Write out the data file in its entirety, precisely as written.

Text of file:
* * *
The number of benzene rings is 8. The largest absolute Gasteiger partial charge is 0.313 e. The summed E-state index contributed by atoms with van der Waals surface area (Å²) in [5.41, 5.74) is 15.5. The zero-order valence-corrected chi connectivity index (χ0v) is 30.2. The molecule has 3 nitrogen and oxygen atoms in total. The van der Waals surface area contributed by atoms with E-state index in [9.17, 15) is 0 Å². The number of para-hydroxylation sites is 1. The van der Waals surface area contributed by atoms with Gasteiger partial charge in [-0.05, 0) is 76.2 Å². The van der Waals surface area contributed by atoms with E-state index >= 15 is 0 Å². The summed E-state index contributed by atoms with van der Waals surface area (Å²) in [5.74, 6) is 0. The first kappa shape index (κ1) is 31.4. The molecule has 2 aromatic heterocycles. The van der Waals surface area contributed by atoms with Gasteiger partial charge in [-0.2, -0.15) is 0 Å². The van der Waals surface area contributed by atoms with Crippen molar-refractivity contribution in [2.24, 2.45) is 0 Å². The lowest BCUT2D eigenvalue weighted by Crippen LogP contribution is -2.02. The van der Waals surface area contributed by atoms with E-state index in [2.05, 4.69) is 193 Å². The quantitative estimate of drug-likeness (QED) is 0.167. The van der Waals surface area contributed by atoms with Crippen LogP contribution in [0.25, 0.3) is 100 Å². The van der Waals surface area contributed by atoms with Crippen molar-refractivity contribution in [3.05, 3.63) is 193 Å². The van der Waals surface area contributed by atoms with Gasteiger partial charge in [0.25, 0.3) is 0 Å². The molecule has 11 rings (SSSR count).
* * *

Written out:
The number of benzene rings is 8. The largest absolute Gasteiger partial charge is 0.313 e. The summed E-state index contributed by atoms with van der Waals surface area (Å²) in [5.41, 5.74) is 15.5. The zero-order valence-corrected chi connectivity index (χ0v) is 30.2. The molecule has 3 nitrogen and oxygen atoms in total. The van der Waals surface area contributed by atoms with E-state index in [9.17, 15) is 0 Å². The number of para-hydroxylation sites is 1. The van der Waals surface area contributed by atoms with Gasteiger partial charge in [-0.05, 0) is 76.2 Å². The van der Waals surface area contributed by atoms with E-state index >= 15 is 0 Å². The summed E-state index contributed by atoms with van der Waals surface area (Å²) in [5.74, 6) is 0. The first kappa shape index (κ1) is 31.4. The molecule has 2 aromatic heterocycles. The van der Waals surface area contributed by atoms with Gasteiger partial charge in [-0.2, -0.15) is 0 Å². The van der Waals surface area contributed by atoms with Crippen molar-refractivity contribution in [2.24, 2.45) is 0 Å². The lowest BCUT2D eigenvalue weighted by Crippen LogP contribution is -2.02. The van der Waals surface area contributed by atoms with E-state index in [2.05, 4.69) is 193 Å². The quantitative estimate of drug-likeness (QED) is 0.167. The van der Waals surface area contributed by atoms with Crippen LogP contribution in [0.25, 0.3) is 100 Å². The van der Waals surface area contributed by atoms with Crippen molar-refractivity contribution in [3.05, 3.63) is 193 Å². The van der Waals surface area contributed by atoms with Gasteiger partial charge in [0.25, 0.3) is 0 Å². The molecule has 11 rings (SSSR count).